1. Pledge to start a conversation
Your brother routinely makes anti-Semitic comments. Your neighbor uses the N-word in casual conversation. Your classmate insults something by saying, "That's so gay."
And you stand there, in silence, thinking, "What can I say in response to that?" Or you laugh along, uncomfortably. Or, frustrated or angry, you walk away without saying anything, thinking later, "I should have said something."
This is the year you don't stay silent. Speak up. Use our guide on responding to hate and bigotry to get the conversation started.
2. Pledge to be informed
Martin Luther King, Jr. once wrote: “Nothing in the world is more dangerous than sincere ignorance and conscientious stupidity.” Make a pledge to stay informed in 2018 about your government, your community and the injustices occurring to those around you.
Here are four books we recommend for your 2018 reading list.
- On Tyranny - Timothy Snyder
- The March Against Fear - Ann Bausum
- The Blood of Emmett Till - Timothy Tyson
- The Color of Law - Richard Rothstein
3. Pledge to stay engaged
Bias is a human condition, and American history is rife with prejudice against groups and individuals because of their race, religion, disability, sexual orientation, or other characteristics. As a nation, we’ve made a lot of progress, but stereotyping and unequal treatment persist.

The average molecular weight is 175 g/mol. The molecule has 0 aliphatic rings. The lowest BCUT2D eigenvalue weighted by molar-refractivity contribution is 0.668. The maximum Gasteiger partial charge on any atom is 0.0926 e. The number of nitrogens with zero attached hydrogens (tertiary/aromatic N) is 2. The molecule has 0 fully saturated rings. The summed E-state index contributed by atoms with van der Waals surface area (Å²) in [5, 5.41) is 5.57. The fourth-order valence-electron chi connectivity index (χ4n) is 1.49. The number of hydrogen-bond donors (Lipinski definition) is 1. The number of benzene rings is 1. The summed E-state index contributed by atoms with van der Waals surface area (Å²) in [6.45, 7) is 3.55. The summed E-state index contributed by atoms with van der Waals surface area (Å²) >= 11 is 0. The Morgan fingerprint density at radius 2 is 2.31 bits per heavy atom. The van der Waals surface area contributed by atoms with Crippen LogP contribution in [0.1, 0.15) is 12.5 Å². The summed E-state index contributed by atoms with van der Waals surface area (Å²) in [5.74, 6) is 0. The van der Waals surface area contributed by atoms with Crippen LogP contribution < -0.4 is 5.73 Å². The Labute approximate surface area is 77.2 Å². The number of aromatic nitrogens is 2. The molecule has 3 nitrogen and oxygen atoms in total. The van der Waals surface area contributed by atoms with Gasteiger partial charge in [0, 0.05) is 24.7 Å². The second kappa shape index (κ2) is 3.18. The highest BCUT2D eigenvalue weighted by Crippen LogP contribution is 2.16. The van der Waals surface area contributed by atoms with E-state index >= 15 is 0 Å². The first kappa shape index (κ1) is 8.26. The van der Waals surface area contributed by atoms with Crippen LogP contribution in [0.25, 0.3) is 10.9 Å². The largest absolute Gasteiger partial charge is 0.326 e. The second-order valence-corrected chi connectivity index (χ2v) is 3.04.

One of the most effective ways to combat your own unconscious bias is to be a good news consumer. Read your local paper to make sure you know what’s happening in your community. for tips on how to make sure the national news you consume is reliable, Scientific American has this guide.
In a year where the news cycle can feel relentless, it’s more important than ever that you stay engaged.
4. Pledge to make your voice heard
A more just and tolerant society relies on the voices of many, not just a few. Turn outrage to action in 2018 by taking one or more of the actions below.
Find out more ways to make your voice heard in our 10 Ways to Fight Hate guide.
5. Pledge to take real world action
In 2017 we saw President Trump resurrect a lie — that voter fraud is a pervasive in our nation's election. He offered no evidence. There is none. In fact, studies show conclusively that voter fraud is exceedingly rare.
At best, Trump’s search for phantom voter fraud is a distraction from the very real voter suppression efforts carried out systematically by his own party – and from the recent, high-profile federal court decisions striking down those laws. At worst, it’s a precursor to a renewed push to suppress voting.
Take action to sustain a diverse democracy in 2018. Here are some ways to start.